Hailed as one of Joseph Conrad's finest literary achievements, Under Western Eyes tells the story of a young man unwittingly caught in the political turmoil of pre-Revolutionary czarist Russia. It begins with a bomb that kills its intended target, a hated Russian minister of police, along with several innocent bystanders. A young student named Razumov hides the perpetrator, who questions his moral strength and integrity.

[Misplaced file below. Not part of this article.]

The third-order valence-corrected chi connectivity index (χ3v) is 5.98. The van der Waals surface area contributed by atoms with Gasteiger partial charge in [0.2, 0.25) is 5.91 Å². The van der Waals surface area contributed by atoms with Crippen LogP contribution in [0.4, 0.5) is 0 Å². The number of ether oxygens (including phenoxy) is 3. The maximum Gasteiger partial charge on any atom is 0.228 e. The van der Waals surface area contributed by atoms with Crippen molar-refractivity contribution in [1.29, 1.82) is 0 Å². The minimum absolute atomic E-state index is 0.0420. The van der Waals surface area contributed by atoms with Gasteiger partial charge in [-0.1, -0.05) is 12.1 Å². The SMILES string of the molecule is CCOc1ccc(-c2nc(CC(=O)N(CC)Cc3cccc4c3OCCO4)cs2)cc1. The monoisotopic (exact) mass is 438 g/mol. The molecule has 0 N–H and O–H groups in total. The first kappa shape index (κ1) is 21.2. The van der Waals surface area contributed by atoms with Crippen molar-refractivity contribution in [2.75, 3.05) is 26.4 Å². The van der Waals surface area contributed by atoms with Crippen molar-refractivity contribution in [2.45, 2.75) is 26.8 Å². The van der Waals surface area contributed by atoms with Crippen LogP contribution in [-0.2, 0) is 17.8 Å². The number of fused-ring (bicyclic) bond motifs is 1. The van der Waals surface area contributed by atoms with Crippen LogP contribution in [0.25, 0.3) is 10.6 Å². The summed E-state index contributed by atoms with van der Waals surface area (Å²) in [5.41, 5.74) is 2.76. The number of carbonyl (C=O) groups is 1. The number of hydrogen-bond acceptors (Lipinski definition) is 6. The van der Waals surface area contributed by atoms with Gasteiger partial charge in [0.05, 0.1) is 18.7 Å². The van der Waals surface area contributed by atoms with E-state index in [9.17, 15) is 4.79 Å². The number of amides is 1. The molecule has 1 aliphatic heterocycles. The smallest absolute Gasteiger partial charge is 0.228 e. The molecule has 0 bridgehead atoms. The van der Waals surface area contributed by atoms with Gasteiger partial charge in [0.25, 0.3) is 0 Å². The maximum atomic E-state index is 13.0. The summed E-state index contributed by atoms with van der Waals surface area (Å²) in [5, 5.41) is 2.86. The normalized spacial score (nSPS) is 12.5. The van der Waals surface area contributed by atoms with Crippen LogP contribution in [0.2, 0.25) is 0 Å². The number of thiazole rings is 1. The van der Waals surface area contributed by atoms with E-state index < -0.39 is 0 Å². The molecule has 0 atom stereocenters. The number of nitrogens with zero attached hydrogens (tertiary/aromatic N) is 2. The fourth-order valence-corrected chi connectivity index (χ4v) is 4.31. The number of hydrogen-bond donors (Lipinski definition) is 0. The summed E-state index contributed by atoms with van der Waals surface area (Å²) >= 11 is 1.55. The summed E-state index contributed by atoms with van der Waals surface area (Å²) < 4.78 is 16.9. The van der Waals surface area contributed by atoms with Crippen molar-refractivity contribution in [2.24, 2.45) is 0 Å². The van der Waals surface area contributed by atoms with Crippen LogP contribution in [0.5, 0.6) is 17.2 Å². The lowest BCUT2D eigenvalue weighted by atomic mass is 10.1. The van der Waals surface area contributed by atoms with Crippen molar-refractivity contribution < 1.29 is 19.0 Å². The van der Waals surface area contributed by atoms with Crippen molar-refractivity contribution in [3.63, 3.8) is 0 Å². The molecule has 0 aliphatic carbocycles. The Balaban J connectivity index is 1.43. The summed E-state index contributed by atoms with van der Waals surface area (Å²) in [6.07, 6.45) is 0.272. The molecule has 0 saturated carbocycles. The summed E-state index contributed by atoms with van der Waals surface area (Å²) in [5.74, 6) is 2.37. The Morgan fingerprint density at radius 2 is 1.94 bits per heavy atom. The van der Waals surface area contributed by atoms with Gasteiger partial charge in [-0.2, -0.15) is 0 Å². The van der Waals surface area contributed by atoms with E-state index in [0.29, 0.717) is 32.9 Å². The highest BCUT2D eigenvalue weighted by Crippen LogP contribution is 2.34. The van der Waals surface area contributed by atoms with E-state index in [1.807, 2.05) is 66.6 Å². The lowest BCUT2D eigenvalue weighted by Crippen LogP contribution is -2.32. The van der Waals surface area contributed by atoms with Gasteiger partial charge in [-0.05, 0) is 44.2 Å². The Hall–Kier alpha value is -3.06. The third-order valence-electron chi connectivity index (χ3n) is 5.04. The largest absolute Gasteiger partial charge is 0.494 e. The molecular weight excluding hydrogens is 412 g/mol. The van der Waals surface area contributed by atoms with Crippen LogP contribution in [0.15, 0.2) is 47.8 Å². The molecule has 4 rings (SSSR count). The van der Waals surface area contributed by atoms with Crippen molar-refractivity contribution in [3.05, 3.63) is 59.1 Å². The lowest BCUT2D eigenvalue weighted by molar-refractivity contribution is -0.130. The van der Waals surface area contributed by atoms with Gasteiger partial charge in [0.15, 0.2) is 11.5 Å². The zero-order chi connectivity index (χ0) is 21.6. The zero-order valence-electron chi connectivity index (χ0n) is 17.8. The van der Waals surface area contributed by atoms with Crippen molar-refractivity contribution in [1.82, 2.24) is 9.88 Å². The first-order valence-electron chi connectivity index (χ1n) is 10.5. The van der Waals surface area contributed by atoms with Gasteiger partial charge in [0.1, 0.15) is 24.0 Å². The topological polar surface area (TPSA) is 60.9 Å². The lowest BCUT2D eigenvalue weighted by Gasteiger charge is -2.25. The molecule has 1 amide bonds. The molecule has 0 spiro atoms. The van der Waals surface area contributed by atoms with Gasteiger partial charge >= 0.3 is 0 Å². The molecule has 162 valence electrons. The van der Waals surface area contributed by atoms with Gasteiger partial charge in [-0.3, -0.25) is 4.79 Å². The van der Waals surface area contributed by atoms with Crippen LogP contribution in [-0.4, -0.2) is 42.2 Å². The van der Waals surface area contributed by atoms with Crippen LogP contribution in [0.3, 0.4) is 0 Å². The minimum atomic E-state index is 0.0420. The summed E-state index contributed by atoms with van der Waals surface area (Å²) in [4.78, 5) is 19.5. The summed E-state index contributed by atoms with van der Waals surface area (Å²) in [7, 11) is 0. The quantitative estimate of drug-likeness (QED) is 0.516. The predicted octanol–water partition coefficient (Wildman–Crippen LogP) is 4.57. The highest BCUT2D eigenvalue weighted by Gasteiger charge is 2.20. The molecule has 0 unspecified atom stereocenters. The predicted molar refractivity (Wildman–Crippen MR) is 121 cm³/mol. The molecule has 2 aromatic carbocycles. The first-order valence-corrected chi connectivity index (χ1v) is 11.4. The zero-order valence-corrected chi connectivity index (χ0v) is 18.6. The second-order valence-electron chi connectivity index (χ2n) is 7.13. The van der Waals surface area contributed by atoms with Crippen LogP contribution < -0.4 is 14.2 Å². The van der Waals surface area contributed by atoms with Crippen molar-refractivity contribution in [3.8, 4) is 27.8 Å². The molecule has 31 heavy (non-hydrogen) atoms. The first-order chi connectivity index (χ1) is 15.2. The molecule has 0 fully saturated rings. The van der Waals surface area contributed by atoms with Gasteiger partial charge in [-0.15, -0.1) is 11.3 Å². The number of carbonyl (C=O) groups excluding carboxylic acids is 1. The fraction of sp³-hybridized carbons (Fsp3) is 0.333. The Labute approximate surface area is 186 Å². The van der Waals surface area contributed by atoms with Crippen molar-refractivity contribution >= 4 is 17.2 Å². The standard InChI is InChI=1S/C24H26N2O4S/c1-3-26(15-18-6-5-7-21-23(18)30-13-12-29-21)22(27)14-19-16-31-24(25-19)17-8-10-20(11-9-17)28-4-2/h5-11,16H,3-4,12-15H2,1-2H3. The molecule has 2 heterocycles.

Set in St. Petersburg amid intrigue and espionage, this novel hauntingly speaks to the broader, timeless question of human responsibility and honor. Conrad said that his intent was to render "the psychology of Russia," a country being driven to anarchy by misguided revolutionaries. This masterwork, published six years before the Russian Revolution, is a chillingly accurate prophecy of what was to come.